|Applications of the VB-MAPP Barriers Assessment in Applied Settings for Children with Autism
|Monday, May 26, 2008
|1:30 PM–2:50 PM
|Area: AUT/VRB; Domain: Applied Research
|Chair: Jamie Hughes (Autism Consulting Services)
|Discussant: Gwen Dwiggins (The Ohio State University)
|CE Instructor: Jamie Hughes, M.A.
The VB-MAPP Barriers Assessment (Sundberg, in press) provides an analysis and assessment of 21 common language and learning barriers faced by children with autism. Research utilizing this assessment in applied settings for children with autism spectrum disorders will be presented. Three case studies will be discussed, addressing the assessment, treatment, and outcomes for learners with defective skill repertoires.
|Identifying and Treating Defective Listener Repertoires Using the VB-MAPP Barriers Assessment.
|JESSICA HETLINGER FRANCO (University of Texas, Austin)
|Abstract: The VB-MAPP Barriers Assessment (Sundberg, in press) describes receptive language skills as "listener" behaviors. A listener behavior requires a child to both (a) attend to the speech of another person and (b) demonstrate understanding of the speech, thus serving as a listener to that speaker. Listener repertoires include basic receptive object identification or discrimination and expand to understanding of complex verbal behavior. In this study, the defective listening repertoire of a child with autism spectrum disorder was found to be a "severe problem" on the VB-MAPP Barriers Assessment. Treatment was based on an analysis of the common problems associated with defective listener repertoires and recommended strategies.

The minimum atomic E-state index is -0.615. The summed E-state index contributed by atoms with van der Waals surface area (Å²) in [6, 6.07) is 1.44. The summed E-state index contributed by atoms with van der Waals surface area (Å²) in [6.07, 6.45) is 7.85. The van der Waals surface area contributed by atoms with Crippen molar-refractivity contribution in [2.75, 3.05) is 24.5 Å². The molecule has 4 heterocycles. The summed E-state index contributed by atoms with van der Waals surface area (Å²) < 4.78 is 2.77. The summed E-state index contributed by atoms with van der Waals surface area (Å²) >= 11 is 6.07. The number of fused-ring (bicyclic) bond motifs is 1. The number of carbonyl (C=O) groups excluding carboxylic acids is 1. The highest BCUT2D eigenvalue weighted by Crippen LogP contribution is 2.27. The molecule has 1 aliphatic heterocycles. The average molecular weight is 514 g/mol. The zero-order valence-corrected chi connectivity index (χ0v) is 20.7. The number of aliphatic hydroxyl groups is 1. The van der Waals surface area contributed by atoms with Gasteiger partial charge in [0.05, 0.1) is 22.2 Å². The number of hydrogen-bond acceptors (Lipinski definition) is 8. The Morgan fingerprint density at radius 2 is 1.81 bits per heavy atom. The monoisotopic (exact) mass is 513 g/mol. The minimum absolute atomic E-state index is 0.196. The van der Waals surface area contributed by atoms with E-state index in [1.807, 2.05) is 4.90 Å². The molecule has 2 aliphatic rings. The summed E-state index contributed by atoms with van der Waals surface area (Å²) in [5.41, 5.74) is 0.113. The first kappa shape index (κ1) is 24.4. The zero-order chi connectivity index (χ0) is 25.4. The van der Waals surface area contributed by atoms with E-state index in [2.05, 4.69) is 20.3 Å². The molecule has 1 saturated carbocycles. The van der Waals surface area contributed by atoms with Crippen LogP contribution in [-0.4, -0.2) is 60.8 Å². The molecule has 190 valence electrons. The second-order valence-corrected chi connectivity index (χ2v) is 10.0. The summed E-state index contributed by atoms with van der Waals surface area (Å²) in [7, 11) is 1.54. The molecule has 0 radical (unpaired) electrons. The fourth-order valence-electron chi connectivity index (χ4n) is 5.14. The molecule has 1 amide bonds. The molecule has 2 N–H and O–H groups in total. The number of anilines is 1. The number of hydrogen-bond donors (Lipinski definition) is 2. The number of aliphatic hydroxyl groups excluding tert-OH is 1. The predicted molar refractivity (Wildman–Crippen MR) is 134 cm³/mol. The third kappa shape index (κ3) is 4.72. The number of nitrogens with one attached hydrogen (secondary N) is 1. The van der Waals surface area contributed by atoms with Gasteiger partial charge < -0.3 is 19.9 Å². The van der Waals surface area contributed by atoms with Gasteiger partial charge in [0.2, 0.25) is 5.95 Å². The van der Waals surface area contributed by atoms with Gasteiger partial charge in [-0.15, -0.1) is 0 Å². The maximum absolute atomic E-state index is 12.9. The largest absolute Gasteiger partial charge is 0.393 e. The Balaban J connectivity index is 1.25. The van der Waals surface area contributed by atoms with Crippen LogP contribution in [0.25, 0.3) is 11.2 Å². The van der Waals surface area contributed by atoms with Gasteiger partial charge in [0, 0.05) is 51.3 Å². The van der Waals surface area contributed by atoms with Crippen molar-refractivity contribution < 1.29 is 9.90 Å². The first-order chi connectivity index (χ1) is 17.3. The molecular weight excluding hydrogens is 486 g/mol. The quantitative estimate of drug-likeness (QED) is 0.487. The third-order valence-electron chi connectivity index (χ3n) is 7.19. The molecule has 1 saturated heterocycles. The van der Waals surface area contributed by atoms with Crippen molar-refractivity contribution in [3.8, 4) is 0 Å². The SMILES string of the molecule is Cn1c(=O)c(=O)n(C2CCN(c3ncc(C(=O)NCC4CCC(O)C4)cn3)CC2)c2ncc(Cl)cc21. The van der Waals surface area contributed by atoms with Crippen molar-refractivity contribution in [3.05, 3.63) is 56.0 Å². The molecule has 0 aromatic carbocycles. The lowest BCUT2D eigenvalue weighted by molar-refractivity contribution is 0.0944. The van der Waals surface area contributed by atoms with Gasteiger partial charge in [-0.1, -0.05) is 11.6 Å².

|Identifying and Treating Defective Echoic Repertoires Using the VB-MAPP Barriers Assessment.
|JAMIE HUGHES (Autism Consulting Services)
|Abstract: A child's ability to echo sounds and words on command is an important measure of his/her potential for language development. Transfer of control of a spoken word from echoic control to mand, tact, or intraverbal sources of control (Sundberg, in press) is often used as an effective prompting strategy. However, the inability to echo words may present a critical barrier to future language development, and thus it is often a key component of most early language intervention programs. This case study used the VB-MAPP Barriers Assessment to identify various causes of an absent, weak, and defective echoic repertoire for a young child with autism. Direct and automatic reinforcement teaching procedures were used to increase vocal production and help establish vocal stimulus control.
|Identifying and Treating Defective Intraverbal Repertoires Using the VB-MAPP Barriers Assessment.
|LUPE CASTANEDA (Behavior Analytic Solutions, LLC), Jamie Hughes (Autism Consulting Services)
|Abstract: Many children with autism fail to acquire a functional intraverbal repertoire. It is often assumed that intraverbal skills will develop from training on receptive and expressive skills alone. Intraverbal relations, by nature are continually changing, including both the stimulus and response. This case study used the VB-MAPP Barriers Assessment (Sundberg, in press) to identify potential causes of a weak and defective intraverbal repertoire for a young boy with autism. Data will be presented discussing the child's baseline measures, defective repertoire, treatment and outcomes.